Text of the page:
If I die on a Monday, will you take down the Christmas tree on Saturday,  if the kids agree? Sorry I left it up, they wouldn’t let me do it last weekend. Please take it down and put away the ornaments. Make sure it comes back out the day after Thanksgiving. Take pictures of the kids in front of it when it goes up! Send holiday cards too please. We love to recieve cards.

If I die on a Monday, will you remind the kids to brush their teeth? My death is no excuse for bad dental hygiene.

If I die on a Monday, will you encourage my daughter to play the piano and my son to play the drums? Homes should have music. Tell them I’ll be listening.

If I die on a Monday, will you do weird and funny things to keep the kids imagination alive? Set out cool stuff where they can see it, like a animal picture in the National Geographic, or a volcano photo from the newspaper. Scotch tape, magnifying glasses, yoyos, screwdrivers, boxes, recipes… Just set them on the kitchen table and the kids will do something.  You won’t have to say anything, they’ll find it and be interested. Laugh at what they do and take pictures.

If I die on a Monday, my life insurance policy should at least take most financial worries away, but help my husband access the policies. Help him change all the accounts. He hates making phone calls and he’s not much of a fighter.

If I die on a Monday, will you listen to my kids talk about me? Will you look at our photo books with them? Let them sleep in my bed. Let them play in every drawer. Oh they would have such a good laugh in my underwear drawer. There are a few pairs I really should have gotten rid of before it came to this.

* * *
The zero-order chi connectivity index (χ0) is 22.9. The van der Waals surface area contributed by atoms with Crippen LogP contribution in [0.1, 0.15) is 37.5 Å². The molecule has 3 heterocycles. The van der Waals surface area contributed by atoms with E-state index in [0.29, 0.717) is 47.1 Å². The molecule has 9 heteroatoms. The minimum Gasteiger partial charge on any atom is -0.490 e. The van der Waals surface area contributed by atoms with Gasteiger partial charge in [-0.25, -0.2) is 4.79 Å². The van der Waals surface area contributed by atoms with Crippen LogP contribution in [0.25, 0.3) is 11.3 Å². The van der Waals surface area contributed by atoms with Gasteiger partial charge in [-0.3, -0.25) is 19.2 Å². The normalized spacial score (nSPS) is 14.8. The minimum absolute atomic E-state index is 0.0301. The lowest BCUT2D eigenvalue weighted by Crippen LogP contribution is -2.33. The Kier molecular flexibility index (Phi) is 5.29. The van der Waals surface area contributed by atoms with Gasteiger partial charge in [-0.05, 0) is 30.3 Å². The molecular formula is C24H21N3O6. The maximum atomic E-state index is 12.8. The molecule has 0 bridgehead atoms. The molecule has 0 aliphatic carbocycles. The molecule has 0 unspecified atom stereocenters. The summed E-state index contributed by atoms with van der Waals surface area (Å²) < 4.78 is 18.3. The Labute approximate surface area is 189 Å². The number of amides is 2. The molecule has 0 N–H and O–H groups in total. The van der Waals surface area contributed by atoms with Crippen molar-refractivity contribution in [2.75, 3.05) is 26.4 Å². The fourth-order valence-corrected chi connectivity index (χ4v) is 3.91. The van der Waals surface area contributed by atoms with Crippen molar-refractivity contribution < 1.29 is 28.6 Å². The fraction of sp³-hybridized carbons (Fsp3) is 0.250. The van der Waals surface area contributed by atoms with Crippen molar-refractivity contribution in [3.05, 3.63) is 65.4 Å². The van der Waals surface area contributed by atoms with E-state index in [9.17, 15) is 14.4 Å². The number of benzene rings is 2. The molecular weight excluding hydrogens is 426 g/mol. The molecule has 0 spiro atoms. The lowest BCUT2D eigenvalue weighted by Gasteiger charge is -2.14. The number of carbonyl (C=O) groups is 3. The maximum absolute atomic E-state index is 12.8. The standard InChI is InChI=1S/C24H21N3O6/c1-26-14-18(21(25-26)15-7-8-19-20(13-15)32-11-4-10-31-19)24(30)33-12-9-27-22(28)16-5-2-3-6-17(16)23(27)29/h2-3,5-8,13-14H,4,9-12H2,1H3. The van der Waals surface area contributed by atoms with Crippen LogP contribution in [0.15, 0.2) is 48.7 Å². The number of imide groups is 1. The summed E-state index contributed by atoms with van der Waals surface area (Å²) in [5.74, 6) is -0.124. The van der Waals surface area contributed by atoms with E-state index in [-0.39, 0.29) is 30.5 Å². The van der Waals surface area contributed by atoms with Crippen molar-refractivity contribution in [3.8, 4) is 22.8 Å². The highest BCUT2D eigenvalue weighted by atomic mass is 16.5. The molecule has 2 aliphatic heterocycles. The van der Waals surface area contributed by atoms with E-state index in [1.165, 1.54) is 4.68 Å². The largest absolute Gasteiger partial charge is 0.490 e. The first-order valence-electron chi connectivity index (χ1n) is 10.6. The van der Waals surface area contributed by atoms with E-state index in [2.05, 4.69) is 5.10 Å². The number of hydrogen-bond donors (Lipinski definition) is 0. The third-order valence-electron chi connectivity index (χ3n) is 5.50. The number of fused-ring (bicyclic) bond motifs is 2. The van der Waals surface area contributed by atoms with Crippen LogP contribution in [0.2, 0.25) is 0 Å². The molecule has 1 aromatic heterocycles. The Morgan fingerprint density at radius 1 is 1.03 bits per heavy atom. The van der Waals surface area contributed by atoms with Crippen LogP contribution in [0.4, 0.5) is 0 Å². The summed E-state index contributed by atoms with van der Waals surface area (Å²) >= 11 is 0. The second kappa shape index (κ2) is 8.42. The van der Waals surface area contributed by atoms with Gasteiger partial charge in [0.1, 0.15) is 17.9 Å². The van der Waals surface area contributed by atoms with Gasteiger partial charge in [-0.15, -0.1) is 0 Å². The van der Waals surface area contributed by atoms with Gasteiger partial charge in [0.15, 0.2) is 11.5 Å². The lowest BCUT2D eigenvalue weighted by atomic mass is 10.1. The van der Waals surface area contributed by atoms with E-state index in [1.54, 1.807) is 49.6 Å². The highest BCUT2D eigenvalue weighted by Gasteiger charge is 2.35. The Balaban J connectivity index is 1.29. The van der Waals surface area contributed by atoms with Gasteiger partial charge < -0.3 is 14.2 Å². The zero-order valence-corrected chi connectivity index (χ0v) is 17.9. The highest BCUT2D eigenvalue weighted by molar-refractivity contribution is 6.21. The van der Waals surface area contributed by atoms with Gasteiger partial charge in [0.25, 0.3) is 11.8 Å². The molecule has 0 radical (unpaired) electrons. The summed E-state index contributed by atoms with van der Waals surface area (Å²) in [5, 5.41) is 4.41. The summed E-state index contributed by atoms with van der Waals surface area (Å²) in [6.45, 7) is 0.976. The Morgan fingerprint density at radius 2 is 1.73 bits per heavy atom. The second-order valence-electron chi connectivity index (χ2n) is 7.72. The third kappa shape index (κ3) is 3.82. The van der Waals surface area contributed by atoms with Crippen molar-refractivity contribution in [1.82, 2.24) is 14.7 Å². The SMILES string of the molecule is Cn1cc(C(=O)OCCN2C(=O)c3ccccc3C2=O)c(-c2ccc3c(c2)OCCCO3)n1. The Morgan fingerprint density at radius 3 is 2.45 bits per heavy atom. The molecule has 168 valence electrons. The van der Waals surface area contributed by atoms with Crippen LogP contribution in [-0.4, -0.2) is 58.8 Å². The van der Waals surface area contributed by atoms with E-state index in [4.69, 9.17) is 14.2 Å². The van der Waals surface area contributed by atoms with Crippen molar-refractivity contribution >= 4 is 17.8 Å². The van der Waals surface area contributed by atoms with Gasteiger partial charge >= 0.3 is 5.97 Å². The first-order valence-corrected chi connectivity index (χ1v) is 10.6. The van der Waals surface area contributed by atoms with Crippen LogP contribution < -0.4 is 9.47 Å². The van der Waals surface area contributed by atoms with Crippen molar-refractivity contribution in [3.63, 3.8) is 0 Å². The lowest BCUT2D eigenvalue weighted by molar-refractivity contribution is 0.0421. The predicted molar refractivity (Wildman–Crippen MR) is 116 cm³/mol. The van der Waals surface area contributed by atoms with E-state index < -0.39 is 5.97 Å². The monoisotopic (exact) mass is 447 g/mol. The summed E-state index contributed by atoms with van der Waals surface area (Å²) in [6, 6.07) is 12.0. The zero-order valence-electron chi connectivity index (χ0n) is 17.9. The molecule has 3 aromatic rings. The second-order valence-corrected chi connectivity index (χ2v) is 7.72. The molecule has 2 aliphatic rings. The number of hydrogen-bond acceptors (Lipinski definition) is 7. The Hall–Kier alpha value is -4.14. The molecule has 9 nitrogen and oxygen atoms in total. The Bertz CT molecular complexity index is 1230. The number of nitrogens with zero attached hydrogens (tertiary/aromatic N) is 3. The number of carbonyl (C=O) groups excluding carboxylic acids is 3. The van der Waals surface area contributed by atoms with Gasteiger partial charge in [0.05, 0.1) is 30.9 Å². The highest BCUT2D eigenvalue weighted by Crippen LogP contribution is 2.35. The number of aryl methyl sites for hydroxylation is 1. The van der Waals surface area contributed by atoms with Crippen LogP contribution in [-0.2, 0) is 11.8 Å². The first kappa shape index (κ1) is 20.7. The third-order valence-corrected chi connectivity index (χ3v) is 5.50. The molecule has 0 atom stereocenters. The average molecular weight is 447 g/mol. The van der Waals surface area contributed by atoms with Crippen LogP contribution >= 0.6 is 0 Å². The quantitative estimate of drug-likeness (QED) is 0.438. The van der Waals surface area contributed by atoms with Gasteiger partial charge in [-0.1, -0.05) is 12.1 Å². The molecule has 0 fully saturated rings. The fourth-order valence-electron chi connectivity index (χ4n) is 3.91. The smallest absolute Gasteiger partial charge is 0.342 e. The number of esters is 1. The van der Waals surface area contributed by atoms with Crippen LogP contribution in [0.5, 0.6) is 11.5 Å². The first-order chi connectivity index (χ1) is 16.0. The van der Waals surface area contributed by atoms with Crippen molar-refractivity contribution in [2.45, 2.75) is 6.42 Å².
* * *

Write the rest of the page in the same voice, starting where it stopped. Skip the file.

If I die on a Monday, will you make sure they still eat mostly nutritious food? They’ll fight you on this but they need to remember that my expectation is that they will be healthy active kids. I made them from scratch and I built them to be healthy. Tell them to make good decisions for their bodies. I don’t know if it will work, but I always say that. So don’t just make a dinner, stay and make sure they eat a bite or two.

If I die on a Monday, will you make sure the kids and my husband keep going to everything, even if they can’t stay long? Soccer games, swimming and gymnastics, birthday parties and piano recitals, and nights out with the guys. See movies, ice skate, ski, ride their bikes and run. Don’t forget to run. I’ll be out there. They could go to church. I’ll be there too.

If I die on a Monday, will you hire someone to be at the house during dinner and evenings so the cooking or heating food continues, lunches are made, the kids are reasonably clean, get their stories and get to bed on time. My husband can do all of this, but he’ll be broken and overwhelmed. He’ll need you to keep things going. He may need to exercise a lot. That’s how we deal with the good and bad. We get active and find motion.

For perhaps a year–maybe more–I’ll need people who will commit to keeping my family going hour by hour, day by day, week by week, until they are on their feet again. As you help me finish my run, will you please, please help me finish my work?